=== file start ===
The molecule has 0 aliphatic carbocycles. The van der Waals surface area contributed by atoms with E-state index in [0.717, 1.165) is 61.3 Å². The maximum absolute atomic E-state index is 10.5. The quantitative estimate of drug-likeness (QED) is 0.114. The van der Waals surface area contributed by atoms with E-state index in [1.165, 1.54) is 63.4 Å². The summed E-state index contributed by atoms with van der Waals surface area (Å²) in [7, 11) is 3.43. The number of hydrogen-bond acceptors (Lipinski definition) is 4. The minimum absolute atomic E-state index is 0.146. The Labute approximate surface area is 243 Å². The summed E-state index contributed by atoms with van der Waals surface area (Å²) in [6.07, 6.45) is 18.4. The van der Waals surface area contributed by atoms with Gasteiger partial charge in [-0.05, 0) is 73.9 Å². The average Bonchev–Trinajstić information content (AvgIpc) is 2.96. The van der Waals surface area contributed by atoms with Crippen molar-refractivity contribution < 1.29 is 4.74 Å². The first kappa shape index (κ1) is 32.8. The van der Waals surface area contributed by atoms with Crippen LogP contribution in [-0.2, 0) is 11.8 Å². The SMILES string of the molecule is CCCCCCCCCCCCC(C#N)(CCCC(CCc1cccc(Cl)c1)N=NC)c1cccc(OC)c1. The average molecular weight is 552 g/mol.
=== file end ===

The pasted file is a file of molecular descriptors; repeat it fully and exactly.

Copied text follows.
The molecule has 0 aliphatic carbocycles. The van der Waals surface area contributed by atoms with E-state index in [0.717, 1.165) is 61.3 Å². The maximum absolute atomic E-state index is 10.5. The quantitative estimate of drug-likeness (QED) is 0.114. The van der Waals surface area contributed by atoms with E-state index in [1.165, 1.54) is 63.4 Å². The summed E-state index contributed by atoms with van der Waals surface area (Å²) in [7, 11) is 3.43. The number of hydrogen-bond acceptors (Lipinski definition) is 4. The minimum absolute atomic E-state index is 0.146. The Labute approximate surface area is 243 Å². The summed E-state index contributed by atoms with van der Waals surface area (Å²) in [6.07, 6.45) is 18.4. The van der Waals surface area contributed by atoms with Gasteiger partial charge in [-0.05, 0) is 73.9 Å². The average Bonchev–Trinajstić information content (AvgIpc) is 2.96. The van der Waals surface area contributed by atoms with Crippen molar-refractivity contribution < 1.29 is 4.74 Å². The first kappa shape index (κ1) is 32.8. The van der Waals surface area contributed by atoms with Crippen LogP contribution in [-0.2, 0) is 11.8 Å². The SMILES string of the molecule is CCCCCCCCCCCCC(C#N)(CCCC(CCc1cccc(Cl)c1)N=NC)c1cccc(OC)c1. The average molecular weight is 552 g/mol.